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Exploring the Costs of Classifying Workers as Independent Contractors: Four Illustrative Sectors

Robert Habans

December 1, 2015

Gig Economy, Publications, The Future of Work, Paper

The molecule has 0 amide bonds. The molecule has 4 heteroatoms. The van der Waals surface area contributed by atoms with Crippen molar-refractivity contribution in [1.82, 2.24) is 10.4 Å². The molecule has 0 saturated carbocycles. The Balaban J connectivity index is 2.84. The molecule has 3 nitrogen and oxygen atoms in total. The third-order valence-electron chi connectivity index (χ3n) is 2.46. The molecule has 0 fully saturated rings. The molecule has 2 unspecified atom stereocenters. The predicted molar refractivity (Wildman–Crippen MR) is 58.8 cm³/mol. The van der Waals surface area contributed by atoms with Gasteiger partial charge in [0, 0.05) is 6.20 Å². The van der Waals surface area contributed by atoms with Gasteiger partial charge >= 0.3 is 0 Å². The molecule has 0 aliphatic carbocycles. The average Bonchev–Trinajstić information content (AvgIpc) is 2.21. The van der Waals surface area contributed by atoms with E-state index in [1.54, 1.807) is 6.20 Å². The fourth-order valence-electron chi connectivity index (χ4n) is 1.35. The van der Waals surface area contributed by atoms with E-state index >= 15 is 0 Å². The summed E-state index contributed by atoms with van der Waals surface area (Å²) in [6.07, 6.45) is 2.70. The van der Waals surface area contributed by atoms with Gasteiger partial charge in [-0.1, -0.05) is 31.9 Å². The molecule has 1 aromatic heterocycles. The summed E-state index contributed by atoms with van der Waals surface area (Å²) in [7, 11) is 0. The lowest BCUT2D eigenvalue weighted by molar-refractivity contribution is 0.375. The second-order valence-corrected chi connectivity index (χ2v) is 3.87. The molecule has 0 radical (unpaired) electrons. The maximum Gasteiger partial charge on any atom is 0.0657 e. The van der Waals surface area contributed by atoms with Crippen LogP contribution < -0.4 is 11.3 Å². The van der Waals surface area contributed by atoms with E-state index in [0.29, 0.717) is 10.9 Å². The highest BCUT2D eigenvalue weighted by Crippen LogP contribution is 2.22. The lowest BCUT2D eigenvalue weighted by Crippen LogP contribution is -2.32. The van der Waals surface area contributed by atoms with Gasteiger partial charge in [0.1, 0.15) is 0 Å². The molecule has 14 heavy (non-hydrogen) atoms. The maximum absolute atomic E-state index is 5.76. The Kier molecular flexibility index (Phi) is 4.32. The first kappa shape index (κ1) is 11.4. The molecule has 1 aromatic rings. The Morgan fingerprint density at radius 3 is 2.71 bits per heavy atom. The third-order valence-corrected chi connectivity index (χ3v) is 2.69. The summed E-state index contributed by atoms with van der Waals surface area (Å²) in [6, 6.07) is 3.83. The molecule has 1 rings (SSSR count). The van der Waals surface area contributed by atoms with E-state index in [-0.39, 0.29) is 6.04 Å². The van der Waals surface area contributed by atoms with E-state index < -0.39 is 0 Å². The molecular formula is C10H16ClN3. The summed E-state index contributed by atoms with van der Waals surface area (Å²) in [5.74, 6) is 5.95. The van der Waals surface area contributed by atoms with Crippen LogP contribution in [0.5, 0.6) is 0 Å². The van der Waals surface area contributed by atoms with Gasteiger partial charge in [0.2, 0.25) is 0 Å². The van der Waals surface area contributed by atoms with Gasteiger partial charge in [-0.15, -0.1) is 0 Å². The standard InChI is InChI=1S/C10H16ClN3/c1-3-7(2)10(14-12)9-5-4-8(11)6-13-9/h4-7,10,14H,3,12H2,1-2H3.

Many workers receive payment as independent contractors rather than as traditional employees. Such “1099” workers include both high-skilled professionals and those on the marginal fringes of the formal economy, both those who prefer flexible engagements and those who suer fraudulent misclassification, both long-standing occupations and new work relationships in the “sharing economy”. This report explores the business case for independent contractors by presenting scenarios for four dierent types of workers: truck transportation, home health care, web developers, and construction workers. Publicly available data is used to roughly quantify the non-wage and salary costs escaped by employers who engage workers as independent contractors rather than as wage-and-salary employees. This exploratory exercise illustrates how non-wage and salary costs dier across industries and occupations. For the scenarios presented here, independent contractor status saves businesses between 29 and 39 cents for every dollar of pay – possibly more for certain classes of construction workers. These estimates raise deeper questions regarding how these costs are shied onto workers and onto the public sector.

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